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Steady performers.

Most grades of secondary plastics appear to be holding their own currently, according to sources, though post-industrial PET (polyethylene terephthalate) has declined somewhat.

According to a source based in the South, producers of primary PET have announced price increases, but they have yet to trickle down to the secondary market. Despite the relatively steady pricing, "PET has been really hard to move," she says. "If PET was all we did, I would be worried."

Despite the slight decline in PET pricing and demand, the Midwestern reprocessor says, "Everything else is pretty much holding its own from what I'm finding."

"Usually the market moves in one direction," the Southern reprocessor says. "But lately, it's been like the market is moving in two directions. There's no rhyme or reason." She adds, "We're just trying to keep our inventories low."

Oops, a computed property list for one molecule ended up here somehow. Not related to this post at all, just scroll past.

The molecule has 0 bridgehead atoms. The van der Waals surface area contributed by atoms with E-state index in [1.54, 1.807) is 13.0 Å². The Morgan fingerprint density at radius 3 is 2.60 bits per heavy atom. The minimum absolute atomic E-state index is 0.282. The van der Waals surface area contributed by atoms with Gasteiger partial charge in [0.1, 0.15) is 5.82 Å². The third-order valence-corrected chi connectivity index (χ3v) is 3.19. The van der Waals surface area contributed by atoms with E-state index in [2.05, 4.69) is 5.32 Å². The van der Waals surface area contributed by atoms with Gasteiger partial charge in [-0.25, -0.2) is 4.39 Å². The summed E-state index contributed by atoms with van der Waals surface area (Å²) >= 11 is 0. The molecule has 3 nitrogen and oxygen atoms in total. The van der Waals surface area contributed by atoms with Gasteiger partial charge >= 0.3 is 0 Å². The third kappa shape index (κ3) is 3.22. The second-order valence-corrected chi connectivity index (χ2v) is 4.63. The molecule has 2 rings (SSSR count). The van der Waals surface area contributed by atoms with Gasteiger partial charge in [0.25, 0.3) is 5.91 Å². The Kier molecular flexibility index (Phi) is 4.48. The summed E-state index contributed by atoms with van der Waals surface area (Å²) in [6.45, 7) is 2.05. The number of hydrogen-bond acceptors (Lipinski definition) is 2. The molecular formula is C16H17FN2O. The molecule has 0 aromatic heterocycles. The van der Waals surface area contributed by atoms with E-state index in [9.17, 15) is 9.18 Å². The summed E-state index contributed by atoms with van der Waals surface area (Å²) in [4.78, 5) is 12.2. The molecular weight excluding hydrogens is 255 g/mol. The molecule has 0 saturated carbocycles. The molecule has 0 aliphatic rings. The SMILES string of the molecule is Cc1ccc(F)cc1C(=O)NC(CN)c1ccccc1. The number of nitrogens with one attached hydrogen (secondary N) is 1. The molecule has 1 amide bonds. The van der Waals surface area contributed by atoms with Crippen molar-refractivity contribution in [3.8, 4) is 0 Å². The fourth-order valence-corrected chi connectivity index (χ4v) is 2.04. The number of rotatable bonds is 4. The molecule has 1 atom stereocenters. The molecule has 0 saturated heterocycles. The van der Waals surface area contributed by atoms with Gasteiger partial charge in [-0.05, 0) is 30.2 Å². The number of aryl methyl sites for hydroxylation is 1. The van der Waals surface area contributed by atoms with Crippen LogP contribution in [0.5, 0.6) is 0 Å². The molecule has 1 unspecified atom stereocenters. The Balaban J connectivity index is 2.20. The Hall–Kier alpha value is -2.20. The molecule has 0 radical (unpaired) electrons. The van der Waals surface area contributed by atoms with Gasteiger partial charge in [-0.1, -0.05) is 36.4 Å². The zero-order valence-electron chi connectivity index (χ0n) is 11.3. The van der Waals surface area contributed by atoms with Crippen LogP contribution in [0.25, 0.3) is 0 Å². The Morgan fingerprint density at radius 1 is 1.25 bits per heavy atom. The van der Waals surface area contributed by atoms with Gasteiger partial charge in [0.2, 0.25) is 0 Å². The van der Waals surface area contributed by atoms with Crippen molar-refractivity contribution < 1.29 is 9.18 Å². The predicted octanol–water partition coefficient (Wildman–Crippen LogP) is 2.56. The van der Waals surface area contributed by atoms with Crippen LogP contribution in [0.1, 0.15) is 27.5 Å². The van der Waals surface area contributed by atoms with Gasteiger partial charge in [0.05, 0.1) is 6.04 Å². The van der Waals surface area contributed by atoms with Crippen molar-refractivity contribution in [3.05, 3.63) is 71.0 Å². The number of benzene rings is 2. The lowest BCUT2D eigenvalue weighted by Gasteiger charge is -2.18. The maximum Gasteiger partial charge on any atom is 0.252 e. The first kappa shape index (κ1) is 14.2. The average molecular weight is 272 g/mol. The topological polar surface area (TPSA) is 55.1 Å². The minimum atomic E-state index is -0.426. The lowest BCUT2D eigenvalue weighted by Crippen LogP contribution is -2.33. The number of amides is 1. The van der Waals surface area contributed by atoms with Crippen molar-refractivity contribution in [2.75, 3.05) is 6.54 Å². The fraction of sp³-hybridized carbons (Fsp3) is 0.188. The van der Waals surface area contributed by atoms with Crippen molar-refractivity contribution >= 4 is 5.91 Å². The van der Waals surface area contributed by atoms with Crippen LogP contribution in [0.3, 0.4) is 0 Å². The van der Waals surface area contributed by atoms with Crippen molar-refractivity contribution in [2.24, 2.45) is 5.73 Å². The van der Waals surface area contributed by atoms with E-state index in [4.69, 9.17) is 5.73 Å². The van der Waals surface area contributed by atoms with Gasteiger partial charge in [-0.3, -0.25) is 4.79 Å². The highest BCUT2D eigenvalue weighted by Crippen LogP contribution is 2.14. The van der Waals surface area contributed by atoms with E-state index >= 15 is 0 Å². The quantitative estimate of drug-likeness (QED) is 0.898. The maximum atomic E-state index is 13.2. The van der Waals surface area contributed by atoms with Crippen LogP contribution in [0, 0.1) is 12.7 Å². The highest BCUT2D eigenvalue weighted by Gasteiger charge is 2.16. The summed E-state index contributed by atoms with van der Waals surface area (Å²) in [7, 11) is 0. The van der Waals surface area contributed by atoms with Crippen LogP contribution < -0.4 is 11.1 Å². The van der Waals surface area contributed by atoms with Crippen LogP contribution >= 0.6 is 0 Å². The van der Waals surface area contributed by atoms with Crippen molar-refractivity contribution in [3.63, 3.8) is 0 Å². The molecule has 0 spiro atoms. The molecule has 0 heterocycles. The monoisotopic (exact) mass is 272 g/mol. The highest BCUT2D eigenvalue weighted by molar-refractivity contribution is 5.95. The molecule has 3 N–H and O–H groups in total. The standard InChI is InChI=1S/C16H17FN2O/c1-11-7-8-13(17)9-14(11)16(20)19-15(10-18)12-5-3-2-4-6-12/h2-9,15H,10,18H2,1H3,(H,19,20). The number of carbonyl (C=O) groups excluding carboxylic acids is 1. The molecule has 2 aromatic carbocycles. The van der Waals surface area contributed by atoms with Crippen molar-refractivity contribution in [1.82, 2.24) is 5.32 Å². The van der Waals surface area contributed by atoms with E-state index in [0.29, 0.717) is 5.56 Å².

The Midwestern recycler says his company is also seeing less regrind from manufacturers as they make an effort to put their resources to best use. "What we are finding is that as the price of material goes up and manufacturing becomes tighter and people are busier, we are getting less and less regrind." As a result, he says his company and other re processors must put additional resources into grinding and separation.

(Additional news about plastics recycling markets is available online at www.RecyclingTodaycom.)

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Title Annotation:PLASTICS; polyethylene terephthalate pricing and demand
Publication:Recycling Today
Article Type:Brief article
Geographic Code:1USA
Date:Oct 1, 2006
Words:223
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